Which is exactly where you are.... Tricky. Tricky at best ...and money and intelligence needs to be wisely paired and thrown at it.

You almost require multiple fast pro sub drivers (light cones, massively efficient) in an infinite baffle in wall design, in order to match up. But that gives timing issues re matching up.

You are reaching for the last bit of infinity which troubles you by demanding infinity in return.
From EQ’g many a kick drum and I mean many, I have never needed to mess below 40 HZ
i would add some meat at 50 HZ
overly hyper flat bass EQ rarely sounds good....

have fun

i used a stacked pair of LaScala for my PA in a Punk/Rockabilly band...
@tinear123 --

From what you describe above, and also given your prior experience with a more typical hifi-segment of direct radiating subwoofers (in conjunction with your current main speakers) there’s no doubt in my mind you need to go with a pair of horn subs (or other efficient pro-style large-driver (18"+) iterations). These are likely to complement your all-horn La Scala’s the best way possible, and will give you the sufficient headroom, power and way-of-delivery needed here.

DIY horn sub solutions, if you’re up for the challenge, sport a variety of options, like the builds from "lilmike" and "Ricci" over at the Avsforum (mostly tapped horns), as well as Bill Fitz Maurice’s THT sub and other varieties of his (mostly FLH’s). Pre-assembled iterations could include the tapped horns of Danley Sound Labs - TH-50, TH-115 and TH-118(XL) in particular. The latter two options here don’t extend notable below some 30-35Hz, but are more efficient (at least 105dB’s). The TH-50, fitted with a 15" driver, gets you 20Hz (at 97dB’s efficiency) to also excel with Home Theater duties and most any music material, while obliterating most any direct radiating alternative you’d care to find. And then imagine what a pair of them can achieve (only 4 of these were used in a very large IMAX venue in Chicago, just to give you an idea..).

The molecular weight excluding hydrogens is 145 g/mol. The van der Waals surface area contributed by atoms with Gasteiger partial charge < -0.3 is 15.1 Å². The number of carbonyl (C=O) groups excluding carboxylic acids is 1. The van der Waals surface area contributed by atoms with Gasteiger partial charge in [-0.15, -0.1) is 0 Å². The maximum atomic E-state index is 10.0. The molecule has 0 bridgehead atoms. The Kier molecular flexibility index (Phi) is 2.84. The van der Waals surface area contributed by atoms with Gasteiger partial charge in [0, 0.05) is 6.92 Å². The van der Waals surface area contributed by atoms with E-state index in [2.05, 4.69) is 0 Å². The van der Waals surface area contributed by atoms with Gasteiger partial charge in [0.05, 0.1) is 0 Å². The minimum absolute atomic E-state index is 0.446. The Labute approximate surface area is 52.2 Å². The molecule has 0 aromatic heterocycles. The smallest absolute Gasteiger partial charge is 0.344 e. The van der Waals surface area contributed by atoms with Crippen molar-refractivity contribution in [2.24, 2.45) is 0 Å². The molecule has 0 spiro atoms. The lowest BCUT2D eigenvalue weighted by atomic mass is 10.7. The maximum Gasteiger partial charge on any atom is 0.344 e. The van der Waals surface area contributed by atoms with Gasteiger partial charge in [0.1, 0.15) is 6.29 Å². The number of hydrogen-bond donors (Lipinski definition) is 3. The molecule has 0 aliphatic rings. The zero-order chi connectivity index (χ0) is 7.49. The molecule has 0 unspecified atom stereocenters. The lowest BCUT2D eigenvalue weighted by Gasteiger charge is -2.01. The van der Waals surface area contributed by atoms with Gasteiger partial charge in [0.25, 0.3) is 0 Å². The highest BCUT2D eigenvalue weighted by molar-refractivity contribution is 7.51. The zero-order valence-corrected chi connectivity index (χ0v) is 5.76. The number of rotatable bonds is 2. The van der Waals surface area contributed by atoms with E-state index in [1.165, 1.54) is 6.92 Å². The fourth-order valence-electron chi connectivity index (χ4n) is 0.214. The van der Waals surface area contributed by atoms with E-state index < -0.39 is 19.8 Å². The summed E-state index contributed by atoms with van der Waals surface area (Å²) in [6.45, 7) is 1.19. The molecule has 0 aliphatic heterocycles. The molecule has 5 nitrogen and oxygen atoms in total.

I’m having a pair of lilmike’s MicroWrecker tapped horns (also w/15" drivers) build for my home setup, and they are closely inspired by the DLS TH-50 just mentioned above, with the same tuning frequency (22Hz) and efficiency. They take up 20 cubic feet per horn, and are to augment all-horn main speakers not that distantly related to your La Scala’s. The force multiplier of a suitable 15" in such a tapped horn is about factor 3, so the equal to 2x18" direct radiating units. Even so the tapped horn sound will likely be felt more viscerally and effortless by comparison.

Why horn subs, not least a pair? Because your main speakers are horns, all-horns at that, and because a pair (or more) will give you a smoother distribution of bass. In reality this is less about obliterating power than integration, coherency and natural (musical) presentation, but the former trait (i.e.: power in abundance) is not trivial. Most audiophiles are more or less conditioned to believe that more SPL/air radiation area "than needed" is excess baggage, so to speak, but it’s the whole point in the effort to attain an effortless and more natural presentation.

@phusis Thanks for the information on horn subs.  Very interesting and I'll look up some of these designs and investigate more closely.
What’s your budget ? The new JL Audio are very good 
always buy a pr if possible for it balances out the room.
sysgy subs have apps and room correction for $2k for 2 
very musical and fast, Klipsch use cheap woofers ,that and their Xover ii not on par with their cost .i owned several .i rebuilt them
a total revelation once good Xover parts are used. Its s beyound me how they can chargeso much  ,Bob criterium May sell 15 inch 
upgrade drivers for them , for they are nothing special.
the Titanium mids, and I assume tweeter is Titanium ,thehereseys
i just sold had Titanium tweeter,and mids. Great potential 
Here is one for you the HSU VTF-3 MK5 HP SubwooferCheck out their reviews online I have had one for a year now and this thing goes down low and is very fast, you can't go wrong.
I agree with audioman58. Get a pair of subs.  
Must be musical, fast, and dynamic to keep up and give me the visceral kick drums I'm looking for. I listen mostly to Jaz / Blues / Classic Rock.
Are your two B-15s in the corners behind the La Scala's? Why not fill the other corners with the B&Ws slaved from the B-15s?

Two B-15s should be more than enough subwoofer. I don't buy into the speed and musical aspect. In my experience speed is usually associated with sub placement.

Along with location, poor optimization and EQ control hinders integration or musicality. Kick drum timing is often an issue with polarity which can vary from track to track on the recording recording itself.

Matching with a horn sub when your already tight on space? Not exactly sure how but Magico seems to do well with a sealed box with their Ultimate One's.